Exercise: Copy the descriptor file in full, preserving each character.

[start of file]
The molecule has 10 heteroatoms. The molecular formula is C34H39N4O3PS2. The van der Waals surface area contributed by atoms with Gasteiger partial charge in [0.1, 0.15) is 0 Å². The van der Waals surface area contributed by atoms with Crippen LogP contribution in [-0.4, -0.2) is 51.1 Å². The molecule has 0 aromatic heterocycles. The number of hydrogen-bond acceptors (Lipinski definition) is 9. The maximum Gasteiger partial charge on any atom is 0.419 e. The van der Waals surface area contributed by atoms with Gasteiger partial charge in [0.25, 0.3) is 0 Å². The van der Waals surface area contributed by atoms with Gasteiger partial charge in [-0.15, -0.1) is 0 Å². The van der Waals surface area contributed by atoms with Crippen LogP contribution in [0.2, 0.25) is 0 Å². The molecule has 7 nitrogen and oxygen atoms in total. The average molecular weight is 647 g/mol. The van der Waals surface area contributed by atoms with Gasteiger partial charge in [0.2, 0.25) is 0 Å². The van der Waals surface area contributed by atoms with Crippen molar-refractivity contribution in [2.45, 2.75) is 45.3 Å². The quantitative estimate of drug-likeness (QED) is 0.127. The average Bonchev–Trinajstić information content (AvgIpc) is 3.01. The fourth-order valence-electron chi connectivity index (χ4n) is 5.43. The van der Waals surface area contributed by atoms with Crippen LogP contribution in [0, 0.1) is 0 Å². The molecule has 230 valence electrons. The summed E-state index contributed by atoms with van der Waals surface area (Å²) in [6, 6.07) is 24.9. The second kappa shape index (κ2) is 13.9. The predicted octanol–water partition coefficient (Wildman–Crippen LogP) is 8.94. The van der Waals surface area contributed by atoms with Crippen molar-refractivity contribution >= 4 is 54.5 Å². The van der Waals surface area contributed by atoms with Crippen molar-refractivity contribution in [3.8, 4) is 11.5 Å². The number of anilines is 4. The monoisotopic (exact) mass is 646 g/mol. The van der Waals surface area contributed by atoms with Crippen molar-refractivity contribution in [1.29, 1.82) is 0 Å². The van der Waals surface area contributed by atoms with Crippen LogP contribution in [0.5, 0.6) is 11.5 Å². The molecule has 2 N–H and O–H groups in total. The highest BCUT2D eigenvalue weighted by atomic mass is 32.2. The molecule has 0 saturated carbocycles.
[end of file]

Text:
The molecule has 10 heteroatoms. The molecular formula is C34H39N4O3PS2. The van der Waals surface area contributed by atoms with Gasteiger partial charge in [0.1, 0.15) is 0 Å². The van der Waals surface area contributed by atoms with Crippen LogP contribution in [-0.4, -0.2) is 51.1 Å². The molecule has 0 aromatic heterocycles. The number of hydrogen-bond acceptors (Lipinski definition) is 9. The maximum Gasteiger partial charge on any atom is 0.419 e. The van der Waals surface area contributed by atoms with Gasteiger partial charge in [0.25, 0.3) is 0 Å². The van der Waals surface area contributed by atoms with Gasteiger partial charge in [-0.15, -0.1) is 0 Å². The van der Waals surface area contributed by atoms with Crippen LogP contribution in [0.2, 0.25) is 0 Å². The molecule has 7 nitrogen and oxygen atoms in total. The average molecular weight is 647 g/mol. The van der Waals surface area contributed by atoms with Gasteiger partial charge in [0.2, 0.25) is 0 Å². The van der Waals surface area contributed by atoms with Crippen molar-refractivity contribution in [2.45, 2.75) is 45.3 Å². The quantitative estimate of drug-likeness (QED) is 0.127. The average Bonchev–Trinajstić information content (AvgIpc) is 3.01. The fourth-order valence-electron chi connectivity index (χ4n) is 5.43. The van der Waals surface area contributed by atoms with Crippen LogP contribution in [0, 0.1) is 0 Å². The molecule has 230 valence electrons. The summed E-state index contributed by atoms with van der Waals surface area (Å²) in [6, 6.07) is 24.9. The second kappa shape index (κ2) is 13.9. The predicted octanol–water partition coefficient (Wildman–Crippen LogP) is 8.94. The van der Waals surface area contributed by atoms with Crippen molar-refractivity contribution >= 4 is 54.5 Å². The van der Waals surface area contributed by atoms with Crippen molar-refractivity contribution in [3.8, 4) is 11.5 Å². The number of anilines is 4. The monoisotopic (exact) mass is 646 g/mol. The van der Waals surface area contributed by atoms with Crippen molar-refractivity contribution in [1.29, 1.82) is 0 Å². The van der Waals surface area contributed by atoms with Crippen LogP contribution in [0.5, 0.6) is 11.5 Å². The molecule has 2 N–H and O–H groups in total. The highest BCUT2D eigenvalue weighted by atomic mass is 32.2. The molecule has 0 saturated carbocycles.